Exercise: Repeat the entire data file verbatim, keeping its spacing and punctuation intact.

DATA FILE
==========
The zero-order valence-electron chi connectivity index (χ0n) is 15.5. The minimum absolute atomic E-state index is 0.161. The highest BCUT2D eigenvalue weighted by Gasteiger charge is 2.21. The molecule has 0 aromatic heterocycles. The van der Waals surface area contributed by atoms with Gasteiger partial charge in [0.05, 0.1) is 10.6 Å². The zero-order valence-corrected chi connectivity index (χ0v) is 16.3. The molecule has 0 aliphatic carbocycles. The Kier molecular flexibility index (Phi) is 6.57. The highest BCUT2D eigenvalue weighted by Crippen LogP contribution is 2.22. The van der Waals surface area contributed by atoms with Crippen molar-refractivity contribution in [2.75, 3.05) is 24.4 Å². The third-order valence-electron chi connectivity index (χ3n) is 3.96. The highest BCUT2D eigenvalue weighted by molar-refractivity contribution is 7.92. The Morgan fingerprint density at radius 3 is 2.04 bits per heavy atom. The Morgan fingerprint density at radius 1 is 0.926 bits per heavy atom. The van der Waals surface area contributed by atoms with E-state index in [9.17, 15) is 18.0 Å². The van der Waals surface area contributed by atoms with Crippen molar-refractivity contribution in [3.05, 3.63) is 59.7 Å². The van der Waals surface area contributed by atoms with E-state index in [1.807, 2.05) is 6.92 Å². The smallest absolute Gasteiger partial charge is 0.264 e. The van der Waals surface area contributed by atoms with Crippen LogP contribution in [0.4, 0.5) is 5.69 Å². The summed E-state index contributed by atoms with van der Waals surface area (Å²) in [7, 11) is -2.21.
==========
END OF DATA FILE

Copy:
The zero-order valence-electron chi connectivity index (χ0n) is 15.5. The minimum absolute atomic E-state index is 0.161. The highest BCUT2D eigenvalue weighted by Gasteiger charge is 2.21. The molecule has 0 aromatic heterocycles. The van der Waals surface area contributed by atoms with Gasteiger partial charge in [0.05, 0.1) is 10.6 Å². The zero-order valence-corrected chi connectivity index (χ0v) is 16.3. The molecule has 0 aliphatic carbocycles. The Kier molecular flexibility index (Phi) is 6.57. The highest BCUT2D eigenvalue weighted by Crippen LogP contribution is 2.22. The van der Waals surface area contributed by atoms with Crippen molar-refractivity contribution in [2.75, 3.05) is 24.4 Å². The third-order valence-electron chi connectivity index (χ3n) is 3.96. The highest BCUT2D eigenvalue weighted by molar-refractivity contribution is 7.92. The Morgan fingerprint density at radius 3 is 2.04 bits per heavy atom. The Morgan fingerprint density at radius 1 is 0.926 bits per heavy atom. The van der Waals surface area contributed by atoms with E-state index in [9.17, 15) is 18.0 Å². The van der Waals surface area contributed by atoms with Crippen molar-refractivity contribution in [3.05, 3.63) is 59.7 Å². The van der Waals surface area contributed by atoms with E-state index in [1.807, 2.05) is 6.92 Å². The smallest absolute Gasteiger partial charge is 0.264 e. The van der Waals surface area contributed by atoms with Crippen LogP contribution in [0.4, 0.5) is 5.69 Å². The summed E-state index contributed by atoms with van der Waals surface area (Å²) in [7, 11) is -2.21.